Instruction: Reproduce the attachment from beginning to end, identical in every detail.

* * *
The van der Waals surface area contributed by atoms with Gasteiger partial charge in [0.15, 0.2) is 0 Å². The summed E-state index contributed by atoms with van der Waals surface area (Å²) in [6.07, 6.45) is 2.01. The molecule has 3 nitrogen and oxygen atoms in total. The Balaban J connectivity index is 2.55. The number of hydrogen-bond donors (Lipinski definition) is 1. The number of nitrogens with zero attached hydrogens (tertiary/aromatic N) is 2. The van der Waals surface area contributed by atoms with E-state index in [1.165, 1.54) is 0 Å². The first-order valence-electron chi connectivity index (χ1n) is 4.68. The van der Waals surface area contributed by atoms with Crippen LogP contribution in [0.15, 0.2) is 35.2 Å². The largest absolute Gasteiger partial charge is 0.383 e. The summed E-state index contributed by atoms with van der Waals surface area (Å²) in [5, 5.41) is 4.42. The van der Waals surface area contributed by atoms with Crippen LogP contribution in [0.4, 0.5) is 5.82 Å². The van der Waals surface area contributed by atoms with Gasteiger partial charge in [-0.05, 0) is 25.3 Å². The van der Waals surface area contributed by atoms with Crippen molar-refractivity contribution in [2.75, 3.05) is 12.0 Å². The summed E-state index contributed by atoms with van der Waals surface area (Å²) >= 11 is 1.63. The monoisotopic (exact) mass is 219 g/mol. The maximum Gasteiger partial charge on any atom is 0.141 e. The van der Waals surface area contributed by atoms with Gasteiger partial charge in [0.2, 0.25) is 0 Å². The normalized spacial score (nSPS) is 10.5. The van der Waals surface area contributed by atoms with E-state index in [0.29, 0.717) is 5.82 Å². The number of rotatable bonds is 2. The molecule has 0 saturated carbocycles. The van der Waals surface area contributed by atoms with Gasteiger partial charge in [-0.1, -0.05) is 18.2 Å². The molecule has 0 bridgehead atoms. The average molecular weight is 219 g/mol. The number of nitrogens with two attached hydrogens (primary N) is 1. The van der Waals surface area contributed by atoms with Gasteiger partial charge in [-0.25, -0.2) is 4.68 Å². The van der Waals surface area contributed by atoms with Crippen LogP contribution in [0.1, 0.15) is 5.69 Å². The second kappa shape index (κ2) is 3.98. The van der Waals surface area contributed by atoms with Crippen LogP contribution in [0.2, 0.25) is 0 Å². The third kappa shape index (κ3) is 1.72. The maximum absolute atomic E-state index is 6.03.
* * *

The van der Waals surface area contributed by atoms with Gasteiger partial charge in [0.15, 0.2) is 0 Å². The summed E-state index contributed by atoms with van der Waals surface area (Å²) in [6.07, 6.45) is 2.01. The molecule has 3 nitrogen and oxygen atoms in total. The Balaban J connectivity index is 2.55. The number of hydrogen-bond donors (Lipinski definition) is 1. The number of nitrogens with zero attached hydrogens (tertiary/aromatic N) is 2. The van der Waals surface area contributed by atoms with E-state index in [1.165, 1.54) is 0 Å². The first-order valence-electron chi connectivity index (χ1n) is 4.68. The van der Waals surface area contributed by atoms with Crippen LogP contribution in [0.15, 0.2) is 35.2 Å². The largest absolute Gasteiger partial charge is 0.383 e. The summed E-state index contributed by atoms with van der Waals surface area (Å²) in [5, 5.41) is 4.42. The van der Waals surface area contributed by atoms with Crippen LogP contribution in [0.4, 0.5) is 5.82 Å². The van der Waals surface area contributed by atoms with Gasteiger partial charge in [-0.05, 0) is 25.3 Å². The van der Waals surface area contributed by atoms with Crippen molar-refractivity contribution in [2.75, 3.05) is 12.0 Å². The summed E-state index contributed by atoms with van der Waals surface area (Å²) >= 11 is 1.63. The monoisotopic (exact) mass is 219 g/mol. The maximum Gasteiger partial charge on any atom is 0.141 e. The van der Waals surface area contributed by atoms with Gasteiger partial charge in [0.2, 0.25) is 0 Å². The normalized spacial score (nSPS) is 10.5. The van der Waals surface area contributed by atoms with E-state index in [0.29, 0.717) is 5.82 Å². The number of rotatable bonds is 2. The molecule has 0 saturated carbocycles. The van der Waals surface area contributed by atoms with Gasteiger partial charge in [-0.1, -0.05) is 18.2 Å². The molecule has 0 bridgehead atoms. The average molecular weight is 219 g/mol. The number of nitrogens with two attached hydrogens (primary N) is 1. The van der Waals surface area contributed by atoms with Gasteiger partial charge in [-0.25, -0.2) is 4.68 Å². The van der Waals surface area contributed by atoms with Crippen LogP contribution in [0.1, 0.15) is 5.69 Å². The second kappa shape index (κ2) is 3.98. The van der Waals surface area contributed by atoms with Crippen LogP contribution in [0.2, 0.25) is 0 Å². The third kappa shape index (κ3) is 1.72. The maximum absolute atomic E-state index is 6.03.